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dc.contributor.authorGhani, Sadia B.
dc.contributor.authorDelgadillo, Marcos E.
dc.contributor.authorGranados, Karla
dc.contributor.authorOkuagu, Ashley C.
dc.contributor.authorWills, Chloe C. A.
dc.contributor.authorAlfonso-Miller, Pamela
dc.contributor.authorBuxton, Orfeu M.
dc.contributor.authorPatel, Sanjay R.
dc.contributor.authorRuiz, John
dc.contributor.authorParthasarathy, Sairam
dc.contributor.authorHaynes, Patricia L.
dc.contributor.authorMolina, Patricia
dc.contributor.authorSeixas, Azizi
dc.contributor.authorJean-Louis, Girardin
dc.contributor.authorGrandner, Michael A.
dc.date.accessioned2021-04-26T20:18:16Z
dc.date.available2021-04-26T20:18:16Z
dc.date.issued2021-03-31
dc.identifier.citationGhani, S. B., Delgadillo, M. E., Granados, K., Okuagu, A. C., Wills, C. C., Alfonso-Miller, P., ... & Grandner, M. A. (2021). Patterns of Eating Associated with Sleep Characteristics: A Pilot Study among Individuals of Mexican Descent at the US-Mexico Border. Behavioral Sleep Medicine, 1-12.en_US
dc.identifier.issn1540-2002
dc.identifier.doi10.1080/15402002.2021.1902814
dc.identifier.urihttp://hdl.handle.net/10150/657911
dc.description.abstractIntroduction: Previous studies have linked sleep to risk of diabetes and obesity, at least partially via alterations in food intake. Diabetes and obesity are common among Hispanics/Latinos, and studies are needed to better clarify the role of sleep in health among this group. Utilizing the revised TFEQ-R-18, this study will examine whether eating behaviors such as cognitive restraint, emotional eating and uncontrolled eating are related to self-reported sleep experiences. Specifically, we hypothesized that poor eating habits would be associated with (1) more insomnia symptoms, (2) overall worse sleep quality, (3) increased daytime sleepiness, and (4) shorter sleep duration. Methods: Data were collected from N = 100 adults (age 18–60, 47% female) of Mexican descent in the city of Nogales, AZ (34% not born in the US). Surveys were presented in English or Spanish. Eating Patterns were assessed with the Three-Factor Eating Questionnaire (TFEQ), which resulted in a total score and subscales for “cognitive restraint,” “uncontrolled eating,” and “emotional eating.” Insomnia was assessed with the use of the Insomnia Severity Index (ISI), Sleepiness with the use of the Epworth Sleepiness Scale (ESS), Sleep quality with the use of the Pittsburgh Sleep Quality Index (PSQI), and weekday and weekend sleep duration with the use of the Sleep Timing Questionnaire (STQ). Covariates included age, sex, Body Mass Index (BMI), education and immigrant status. Results: Overall TFEQ score (problematic eating) was positively associated with greater insomnia, poorer sleep quality, more sleepiness, and less weekend (but not weekday) sleep. Mean TFEQ score in the sample was 18.7 (range 0–51). In adjusted analyses, every point on the TFEQ was associated with 0.6 ISI points, 0.8 PSQI points, 0.5 ESS points, and 1.1 minutes of less weekend sleep duration. Regarding subscale scores, relationships were generally seenbetween sleep and emotional eating and unrestricted eating, and not cognitive restraint. Conclusions: Greater insomnia, poorer sleep quality, increased daytime sleepiness and decreased weekend sleep duration were associated with eating patterns at the US-Mexico border, particularly in the area of unrestricted eating and emotional eating. This suggests possible mechanisms linking sleep and obesity in Hispanic/Latinos. © 2021 Taylor & Francis Group, LLC.en_US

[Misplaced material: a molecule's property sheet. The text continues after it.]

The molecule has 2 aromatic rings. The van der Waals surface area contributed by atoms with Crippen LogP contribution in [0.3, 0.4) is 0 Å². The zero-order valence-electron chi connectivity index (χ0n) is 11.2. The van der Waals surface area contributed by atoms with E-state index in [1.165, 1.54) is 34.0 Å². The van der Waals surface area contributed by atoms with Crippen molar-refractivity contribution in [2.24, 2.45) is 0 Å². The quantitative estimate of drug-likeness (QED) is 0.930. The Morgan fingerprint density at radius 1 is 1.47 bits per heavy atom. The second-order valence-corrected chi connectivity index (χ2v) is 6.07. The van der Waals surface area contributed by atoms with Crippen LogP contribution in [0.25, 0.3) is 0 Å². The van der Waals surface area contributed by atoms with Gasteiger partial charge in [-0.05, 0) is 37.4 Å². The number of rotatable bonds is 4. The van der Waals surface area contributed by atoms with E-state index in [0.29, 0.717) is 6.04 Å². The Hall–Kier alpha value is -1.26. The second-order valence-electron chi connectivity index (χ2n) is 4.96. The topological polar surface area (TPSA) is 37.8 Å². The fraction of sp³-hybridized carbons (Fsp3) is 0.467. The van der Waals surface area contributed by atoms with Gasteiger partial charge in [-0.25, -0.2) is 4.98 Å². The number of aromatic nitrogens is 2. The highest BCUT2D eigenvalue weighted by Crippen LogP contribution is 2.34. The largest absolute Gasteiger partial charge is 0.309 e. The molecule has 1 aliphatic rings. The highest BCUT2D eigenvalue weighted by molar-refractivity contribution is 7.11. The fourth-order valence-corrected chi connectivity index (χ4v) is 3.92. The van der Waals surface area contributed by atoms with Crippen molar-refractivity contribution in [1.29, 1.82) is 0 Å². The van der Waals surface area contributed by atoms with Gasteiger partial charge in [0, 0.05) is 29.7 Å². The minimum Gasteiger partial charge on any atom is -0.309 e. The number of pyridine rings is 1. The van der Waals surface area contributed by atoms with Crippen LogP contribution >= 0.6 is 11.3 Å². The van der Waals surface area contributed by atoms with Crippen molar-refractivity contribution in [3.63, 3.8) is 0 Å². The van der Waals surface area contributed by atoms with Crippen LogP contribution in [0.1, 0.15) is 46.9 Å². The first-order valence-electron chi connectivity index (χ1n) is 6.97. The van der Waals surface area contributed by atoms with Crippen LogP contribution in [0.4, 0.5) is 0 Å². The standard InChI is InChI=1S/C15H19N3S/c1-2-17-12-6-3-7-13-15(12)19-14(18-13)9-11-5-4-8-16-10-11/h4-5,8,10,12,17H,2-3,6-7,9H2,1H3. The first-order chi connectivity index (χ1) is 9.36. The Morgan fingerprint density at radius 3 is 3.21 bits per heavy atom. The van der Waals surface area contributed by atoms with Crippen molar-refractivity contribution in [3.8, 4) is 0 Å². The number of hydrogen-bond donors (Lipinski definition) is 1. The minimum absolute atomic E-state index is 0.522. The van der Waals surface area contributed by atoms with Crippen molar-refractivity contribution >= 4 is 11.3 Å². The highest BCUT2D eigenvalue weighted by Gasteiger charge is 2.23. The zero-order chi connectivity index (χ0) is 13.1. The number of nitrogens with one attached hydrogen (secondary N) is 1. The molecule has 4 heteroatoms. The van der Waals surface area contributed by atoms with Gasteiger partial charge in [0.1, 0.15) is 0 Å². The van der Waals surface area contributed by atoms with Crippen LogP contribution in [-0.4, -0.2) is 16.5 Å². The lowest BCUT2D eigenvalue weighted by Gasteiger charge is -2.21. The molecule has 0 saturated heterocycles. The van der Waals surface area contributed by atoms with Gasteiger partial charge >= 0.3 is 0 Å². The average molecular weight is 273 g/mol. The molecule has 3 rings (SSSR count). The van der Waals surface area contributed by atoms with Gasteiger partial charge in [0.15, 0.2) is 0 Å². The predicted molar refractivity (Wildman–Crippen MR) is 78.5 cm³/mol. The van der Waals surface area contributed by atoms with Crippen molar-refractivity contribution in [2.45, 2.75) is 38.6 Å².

dc.description.sponsorshipNational Institutes of Healthen_US
dc.language.isoenen_US
dc.publisherRoutledgeen_US
dc.rights© 2021 Taylor & Francis Group, LLC.en_US
dc.rights.urihttp://rightsstatements.org/vocab/InC/1.0/
dc.titlePatterns of Eating Associated with Sleep Characteristics: A Pilot Study among Individuals of Mexican Descent at the US-Mexico Borderen_US
dc.typeArticleen_US
dc.identifier.eissn1540-2010
dc.contributor.departmentSleep Health and Research Program, Department of Psychiatry, University of Arizonaen_US
dc.contributor.departmentDepartment of Psychology, University of Arizonaen_US
dc.contributor.departmentCenter for Sleep Disorders and Division of Pulmonary, Allergy, Critical Care and Sleep Medicine, Department of Internal Medicine, University of Arizonaen_US
dc.contributor.departmentDepartment of Health Promotion Sciences, University of Arizona Mel and Enid Zuckerman College of Public Healthen_US
dc.identifier.journalBehavioral Sleep Medicineen_US
dc.description.note12 month embargo; first published online 31 March 2021en_US
dc.description.collectioninformationThis item from the UA Faculty Publications collection is made available by the University of Arizona with support from the University of Arizona Libraries. If you have questions, please contact us at repository@u.library.arizona.edu.en_US
dc.eprint.versionFinal accepted manuscripten_US
dc.source.journaltitleBehavioral Sleep Medicine
dc.source.beginpage1
dc.source.endpage12


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